Oscar-Winning Screenwriter Aaron Sorkin to Adapt 'To Kill a Mockingbird' For Broadway

Aaron Sorkin
Aaron Sorkin arrives at the Vanity Fair Oscar party, West Hollywood,February 27, 2011. Sorkin will write a stage version of Harper Lee's "To Kill a Mockingbird." Pascal Le Segretain/Getty Images

Oscar-winning screenwriter Aaron Sorkin is to pen a stage adaptation of Harper Lee's classic novel To Kill a Mockingbird, according to the Hollywood Reporter.

The West Wing scribe and veteran producer Scott Rudin will be the creative force behind the production, renewing their successful collaborative run that includes the critically acclaimed The Social Network, Moneyball and recent biopic Steve Jobs, which has earned two Oscar nominations for its lead actors.

Director Bartlett Sher will helm the Broadway production of To Kill a Mockingbird, which is slated to debut in the 2017-2018 season. Sher won a Tony Award in 2008 for his revival of South Pacific.

The iconic novel, which has sold around 40 million copies worldwide, won a Pulitzer Prize for fiction following its release in 1960. Considerable pressure will be piled on Sorkin to handle Lee's much-cherished work with care, a challenge he is excited to embrace.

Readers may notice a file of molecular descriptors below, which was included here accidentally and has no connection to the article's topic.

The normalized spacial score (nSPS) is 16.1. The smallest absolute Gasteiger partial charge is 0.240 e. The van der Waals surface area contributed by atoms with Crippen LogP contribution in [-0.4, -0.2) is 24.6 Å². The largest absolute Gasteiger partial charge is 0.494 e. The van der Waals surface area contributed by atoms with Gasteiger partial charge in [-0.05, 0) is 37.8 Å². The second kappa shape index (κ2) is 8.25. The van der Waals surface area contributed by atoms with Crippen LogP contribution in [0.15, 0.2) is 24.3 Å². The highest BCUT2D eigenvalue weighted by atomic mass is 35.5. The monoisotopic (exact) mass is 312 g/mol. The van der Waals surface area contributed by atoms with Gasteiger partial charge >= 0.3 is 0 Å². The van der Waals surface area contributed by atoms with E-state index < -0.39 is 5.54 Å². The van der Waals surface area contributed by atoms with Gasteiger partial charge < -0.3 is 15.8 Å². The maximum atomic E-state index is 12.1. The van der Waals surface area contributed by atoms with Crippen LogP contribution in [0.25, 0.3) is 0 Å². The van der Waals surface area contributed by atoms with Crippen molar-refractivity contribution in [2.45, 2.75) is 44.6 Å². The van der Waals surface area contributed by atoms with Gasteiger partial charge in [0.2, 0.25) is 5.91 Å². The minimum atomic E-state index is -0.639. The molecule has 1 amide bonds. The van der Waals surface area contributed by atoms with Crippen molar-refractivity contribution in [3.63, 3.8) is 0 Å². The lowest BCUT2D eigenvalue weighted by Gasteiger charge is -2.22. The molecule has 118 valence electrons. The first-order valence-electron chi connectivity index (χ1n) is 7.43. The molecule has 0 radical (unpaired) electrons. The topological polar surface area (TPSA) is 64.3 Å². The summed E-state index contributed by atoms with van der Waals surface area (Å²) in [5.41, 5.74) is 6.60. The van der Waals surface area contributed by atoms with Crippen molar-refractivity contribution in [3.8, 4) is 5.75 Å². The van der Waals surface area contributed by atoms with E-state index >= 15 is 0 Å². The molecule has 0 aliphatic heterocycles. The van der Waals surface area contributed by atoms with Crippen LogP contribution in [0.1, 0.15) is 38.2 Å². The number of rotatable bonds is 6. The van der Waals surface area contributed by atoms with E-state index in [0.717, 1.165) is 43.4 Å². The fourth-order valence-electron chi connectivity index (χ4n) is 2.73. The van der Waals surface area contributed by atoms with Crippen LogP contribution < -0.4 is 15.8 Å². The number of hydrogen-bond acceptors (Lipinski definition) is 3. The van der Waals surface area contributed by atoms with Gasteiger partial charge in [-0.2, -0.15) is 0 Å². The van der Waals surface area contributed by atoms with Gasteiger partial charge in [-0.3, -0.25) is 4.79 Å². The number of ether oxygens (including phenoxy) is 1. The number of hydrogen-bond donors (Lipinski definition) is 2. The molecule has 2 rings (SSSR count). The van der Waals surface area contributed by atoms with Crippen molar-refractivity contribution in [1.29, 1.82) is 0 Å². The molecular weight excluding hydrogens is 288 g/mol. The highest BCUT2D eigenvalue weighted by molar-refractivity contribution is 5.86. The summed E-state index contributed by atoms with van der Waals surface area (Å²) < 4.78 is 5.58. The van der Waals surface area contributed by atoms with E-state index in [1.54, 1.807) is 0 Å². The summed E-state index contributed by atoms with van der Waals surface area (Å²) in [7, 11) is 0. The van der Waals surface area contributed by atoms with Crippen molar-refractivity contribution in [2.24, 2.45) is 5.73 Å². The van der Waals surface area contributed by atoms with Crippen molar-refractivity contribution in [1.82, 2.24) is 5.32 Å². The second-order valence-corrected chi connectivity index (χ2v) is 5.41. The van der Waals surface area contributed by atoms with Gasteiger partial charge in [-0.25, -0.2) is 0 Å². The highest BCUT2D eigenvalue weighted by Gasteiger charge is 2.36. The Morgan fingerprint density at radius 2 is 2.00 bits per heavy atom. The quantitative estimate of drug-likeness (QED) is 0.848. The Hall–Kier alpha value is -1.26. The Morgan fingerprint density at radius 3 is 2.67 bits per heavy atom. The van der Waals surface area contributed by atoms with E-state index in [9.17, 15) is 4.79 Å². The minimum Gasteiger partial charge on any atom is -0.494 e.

"To Kill a Mockingbird is one of the most revered pieces of 20th century American literature," Sorkin told The New York Times. "It lives a little bit differently in everybody's imagination in the way a great novel ought to, and then along I come. I'm not the equal of Harper Lee. No one is."

The writer is as talented a playwright as he is producing work for the big screen. His 1989 play A Few Good Men was adapted into an Oscar-nominated film starring Tom Cruise and Jack Nicholson.

To Kill a Mockingbird explores racial inequality in America and Sher believes Sorkin is the perfect person to align that with contemporary efforts taking place across the U.S. to address similar disparities.

"It raises so many important cultural, political and social questions that Aaron is well suited to," Mr. Sher said. "The conversation between Harper Lee and Aaron Sorkin is going to be an interesting one."

Fans of the book wanting to see a stage version of the play before its debut on Broadway can travel to Lee's hometown of Monroeville, Alabama, which has hosted a performance of the play every May for the past 25 years, organised by the Monroe County Heritage Museum.